La loi 96 et les seuils d’immigration s’invitent au Sommet de la Francophonie
Les médias étrangers ont « mal interprété » la loi 96 et les politiques d’immigration de la Coalition avenir Québec, selon François Legault, qui promet de les « expliquer » au Sommet de la Francophonie.
en mêlée de presse, il a déclaré que l’un de ses principaux défis allait être d’expliquer les choix du Québec en matière de langue et d’immigration, dans le contexte du “déclin qu’on vit à Montréal”. Selon lui, le Québec a eu mauvaise presse à l’international.
“On a vu certains médias à l’extérieur du Québec peut-être mal interpréter notre loi 96 et les objectifs qu’on se donne en termes de nombre d’immigrants”, a-t-il déclaré.

François Legault’s Double-Down Mandate and Minority Language Rights
Quebec Premier François Legault’s landslide second mandate seems to have ratified his controversial targeting of both minority language and religious rights in the province. Within a larger global context of systematic assaults on human rights, Legault’s efforts to disrupt Canada’s democratic status quo, especially with a new Alberta premier adopting similar tactics, seems ominous. David Johnston, longtime journalist and former Quebec representative of the federal Commissioner of Official Languages, breaks down the political and legal angles of the story.
(Policy) His first priority, he said, was immigration, the issue that dominated the Quebec election campaign. Legault wants the federal government to transfer two new powers to Quebec — powers of selection over the family-unification class of immigrants, and of temporary workers. On the last day of the campaign, the premier said he was considering holding a referendum on the issue in Quebec, something he had ruled out the previous spring. Three days after the election, he hinted again at a referendum, saying obliquely: “If Quebecers want the government of Quebec to have more powers in immigration, nobody is going to be able to resist that.”
The second priority, he said, relates to language. Quebec passed new legislation in May, Bill 96, that among other things has modernized the Charte de la langue française, aka Bill 101. Bill 101 in its original form, introduced in 1977, respected federal jurisdiction and never sought to apply to federal operations in Quebec, including private companies under federal regulation – e.g., banks, telecommunications and inter-provincial transport companies. However, Bill 96 — the language bill which, as with Bill 21 restricting the rights of government workers to wear religious garb in the workplace, saw Legault invoke the notwithstanding clause of the Charter of Rights and Freedoms— has amended the language charter to assert that “all enterprises” in Quebec must now comply.

10 November
André Pratte: Is there a future for liberalism in Quebec?
The work to define the party’s new political offerings needs to start immediately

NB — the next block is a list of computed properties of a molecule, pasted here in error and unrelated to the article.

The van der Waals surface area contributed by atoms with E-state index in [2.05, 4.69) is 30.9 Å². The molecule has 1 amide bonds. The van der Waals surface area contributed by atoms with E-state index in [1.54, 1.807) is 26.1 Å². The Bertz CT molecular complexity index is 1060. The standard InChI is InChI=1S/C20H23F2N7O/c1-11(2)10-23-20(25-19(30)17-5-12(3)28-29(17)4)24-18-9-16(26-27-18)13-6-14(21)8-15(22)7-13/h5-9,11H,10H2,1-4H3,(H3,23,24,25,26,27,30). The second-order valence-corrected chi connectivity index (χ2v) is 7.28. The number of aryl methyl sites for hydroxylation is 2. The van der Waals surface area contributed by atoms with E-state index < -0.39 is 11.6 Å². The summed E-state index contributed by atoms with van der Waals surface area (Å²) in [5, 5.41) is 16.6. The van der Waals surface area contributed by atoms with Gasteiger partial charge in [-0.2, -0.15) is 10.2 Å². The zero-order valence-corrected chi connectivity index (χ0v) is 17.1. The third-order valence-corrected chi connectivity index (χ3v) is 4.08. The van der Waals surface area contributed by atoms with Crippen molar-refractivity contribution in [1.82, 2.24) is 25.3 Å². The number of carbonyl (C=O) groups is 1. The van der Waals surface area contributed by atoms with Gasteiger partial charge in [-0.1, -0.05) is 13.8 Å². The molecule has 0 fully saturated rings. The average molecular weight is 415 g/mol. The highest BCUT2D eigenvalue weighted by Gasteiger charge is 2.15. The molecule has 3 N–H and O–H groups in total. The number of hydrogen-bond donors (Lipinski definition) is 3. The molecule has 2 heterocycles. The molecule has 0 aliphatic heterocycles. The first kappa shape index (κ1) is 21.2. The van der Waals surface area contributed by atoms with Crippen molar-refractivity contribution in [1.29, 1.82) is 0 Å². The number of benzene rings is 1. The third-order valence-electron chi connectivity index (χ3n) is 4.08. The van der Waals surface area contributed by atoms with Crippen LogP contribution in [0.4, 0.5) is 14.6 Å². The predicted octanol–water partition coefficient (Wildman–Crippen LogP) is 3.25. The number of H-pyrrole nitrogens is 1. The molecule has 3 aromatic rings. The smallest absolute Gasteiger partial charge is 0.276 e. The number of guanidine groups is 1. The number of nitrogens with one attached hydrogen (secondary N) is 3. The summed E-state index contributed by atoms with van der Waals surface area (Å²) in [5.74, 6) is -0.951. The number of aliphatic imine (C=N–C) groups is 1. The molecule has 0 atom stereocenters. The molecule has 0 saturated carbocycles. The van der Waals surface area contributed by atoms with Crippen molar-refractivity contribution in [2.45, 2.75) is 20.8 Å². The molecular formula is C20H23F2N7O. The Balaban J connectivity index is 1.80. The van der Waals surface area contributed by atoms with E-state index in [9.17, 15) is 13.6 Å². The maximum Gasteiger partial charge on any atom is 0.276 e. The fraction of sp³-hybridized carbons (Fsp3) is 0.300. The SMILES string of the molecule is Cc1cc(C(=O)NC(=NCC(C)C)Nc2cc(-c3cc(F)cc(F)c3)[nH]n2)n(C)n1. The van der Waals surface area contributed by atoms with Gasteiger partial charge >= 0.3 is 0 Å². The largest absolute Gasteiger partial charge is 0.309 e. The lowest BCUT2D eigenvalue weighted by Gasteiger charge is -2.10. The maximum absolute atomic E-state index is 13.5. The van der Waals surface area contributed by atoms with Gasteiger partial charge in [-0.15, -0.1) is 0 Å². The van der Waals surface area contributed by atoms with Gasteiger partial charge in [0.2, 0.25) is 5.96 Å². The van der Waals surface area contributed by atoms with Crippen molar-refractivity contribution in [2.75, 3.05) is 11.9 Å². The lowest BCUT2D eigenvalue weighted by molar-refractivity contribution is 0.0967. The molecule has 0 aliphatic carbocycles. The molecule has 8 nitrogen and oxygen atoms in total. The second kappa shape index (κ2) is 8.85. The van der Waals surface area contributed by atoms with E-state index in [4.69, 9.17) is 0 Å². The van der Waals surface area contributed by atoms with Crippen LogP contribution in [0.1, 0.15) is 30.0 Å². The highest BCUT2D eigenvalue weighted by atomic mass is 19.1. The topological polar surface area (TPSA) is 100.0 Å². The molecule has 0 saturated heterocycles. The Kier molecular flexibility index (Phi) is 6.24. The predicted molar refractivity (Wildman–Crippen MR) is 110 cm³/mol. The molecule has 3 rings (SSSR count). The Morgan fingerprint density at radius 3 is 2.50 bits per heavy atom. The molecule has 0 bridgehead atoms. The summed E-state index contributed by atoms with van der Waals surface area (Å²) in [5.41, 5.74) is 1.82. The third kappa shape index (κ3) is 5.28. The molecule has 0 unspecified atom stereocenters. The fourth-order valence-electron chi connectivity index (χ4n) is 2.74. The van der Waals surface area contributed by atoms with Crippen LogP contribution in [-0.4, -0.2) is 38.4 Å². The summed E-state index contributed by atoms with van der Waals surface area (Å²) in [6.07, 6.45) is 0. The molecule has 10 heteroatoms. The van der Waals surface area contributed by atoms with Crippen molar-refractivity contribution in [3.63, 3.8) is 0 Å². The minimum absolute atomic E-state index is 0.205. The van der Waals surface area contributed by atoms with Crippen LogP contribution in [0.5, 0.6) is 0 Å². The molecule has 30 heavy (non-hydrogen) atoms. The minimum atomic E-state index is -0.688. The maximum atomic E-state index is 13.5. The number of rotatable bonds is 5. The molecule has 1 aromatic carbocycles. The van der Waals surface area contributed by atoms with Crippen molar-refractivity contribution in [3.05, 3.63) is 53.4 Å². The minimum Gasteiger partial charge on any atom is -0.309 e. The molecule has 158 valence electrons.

(National Post) The last time I met Dominique was a year ago, as polls showed the provincial Liberals to be in serious trouble. I was coming to offer my services to the party; if liberalism was at risk, I felt a duty to be a part of the fight. Quite frankly, I thought she would welcome my offer with open arms. To the contrary, she made it clear that she was not interested. Of course, I could buy my party membership card, she said. I did.
A few days later, a close adviser to the leader explained that Anglade found me “too old and too federalist.” I was disappointed, of course, but did not hold a grudge. Since the leader wanted to project an image of renewal, adding a 65-year-old white male to her team might not appear like a good idea.
… Controversial decisions that Anglade and her entourage made during and after the campaign convinced me that, despite all her intelligence and determination, she unfortunately did not have what it takes to be a good political leader.
How the party navigates the next four years will decide nothing less than the future of liberalism in the province. I say “liberalism” in the philosophical meaning of the word, i.e. “favourable to or respectful of individual rights and freedoms” (Oxford Dictionary of English).

Quebec Liberal Party names Marc Tanguay as interim leader
Tanguay, the MNA for LaFontaine in Montreal, is also considering running for party leadership
Tanguay has been the MNA for the Montreal riding of LaFontaine since 2012 and has been Official Opposition House Leader.
Few party veterans remain. Prior to the provincial election, more than a dozen Quebec Liberals left politics, including mainstays like David Birnbaum, Kathleen Weil, and Carlos Leitao.

9 November
Quebec international relations minister will kick off first mission in New York
Martine Biron will make her first trip as international relations minister to New York state.
Trade between Quebec and New York reached more than $10 billion CAD in 2021. In addition, about 6 per cent of New York state’s electricity supply comes from Quebec.
The U.S. accounts for over 70 per cent of Quebec’s international exports.
Biron, who is also the minister responsible for Francophonie and the status of women, is the MNA for Chutes-de-la-Chaudière.
Radio Canada Profil

8 November